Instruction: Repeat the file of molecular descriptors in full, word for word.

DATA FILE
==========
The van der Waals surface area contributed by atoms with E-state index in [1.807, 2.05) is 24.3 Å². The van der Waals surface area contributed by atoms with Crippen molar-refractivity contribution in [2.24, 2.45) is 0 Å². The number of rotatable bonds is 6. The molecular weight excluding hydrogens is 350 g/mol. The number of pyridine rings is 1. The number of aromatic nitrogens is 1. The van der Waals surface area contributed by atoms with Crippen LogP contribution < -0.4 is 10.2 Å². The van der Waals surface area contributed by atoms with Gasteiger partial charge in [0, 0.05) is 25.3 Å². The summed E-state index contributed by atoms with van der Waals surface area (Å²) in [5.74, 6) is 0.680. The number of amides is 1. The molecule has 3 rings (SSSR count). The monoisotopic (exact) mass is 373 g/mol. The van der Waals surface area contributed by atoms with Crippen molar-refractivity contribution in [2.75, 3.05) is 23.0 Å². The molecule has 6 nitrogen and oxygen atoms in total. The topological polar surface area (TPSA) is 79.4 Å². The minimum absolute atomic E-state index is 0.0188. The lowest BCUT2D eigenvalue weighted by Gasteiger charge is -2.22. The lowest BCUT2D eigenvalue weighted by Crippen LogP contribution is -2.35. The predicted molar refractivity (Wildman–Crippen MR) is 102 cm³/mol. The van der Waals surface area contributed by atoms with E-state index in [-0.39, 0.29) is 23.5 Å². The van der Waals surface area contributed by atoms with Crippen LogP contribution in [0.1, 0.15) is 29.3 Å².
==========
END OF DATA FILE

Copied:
The van der Waals surface area contributed by atoms with E-state index in [1.807, 2.05) is 24.3 Å². The van der Waals surface area contributed by atoms with Crippen molar-refractivity contribution in [2.24, 2.45) is 0 Å². The number of rotatable bonds is 6. The molecular weight excluding hydrogens is 350 g/mol. The number of pyridine rings is 1. The number of aromatic nitrogens is 1. The van der Waals surface area contributed by atoms with Crippen LogP contribution < -0.4 is 10.2 Å². The van der Waals surface area contributed by atoms with Gasteiger partial charge in [0, 0.05) is 25.3 Å². The summed E-state index contributed by atoms with van der Waals surface area (Å²) in [5.74, 6) is 0.680. The number of amides is 1. The molecule has 3 rings (SSSR count). The monoisotopic (exact) mass is 373 g/mol. The van der Waals surface area contributed by atoms with Crippen molar-refractivity contribution in [2.75, 3.05) is 23.0 Å². The molecule has 6 nitrogen and oxygen atoms in total. The topological polar surface area (TPSA) is 79.4 Å². The minimum absolute atomic E-state index is 0.0188. The lowest BCUT2D eigenvalue weighted by Gasteiger charge is -2.22. The lowest BCUT2D eigenvalue weighted by Crippen LogP contribution is -2.35. The predicted molar refractivity (Wildman–Crippen MR) is 102 cm³/mol. The van der Waals surface area contributed by atoms with E-state index in [-0.39, 0.29) is 23.5 Å². The van der Waals surface area contributed by atoms with Crippen LogP contribution in [0.1, 0.15) is 29.3 Å².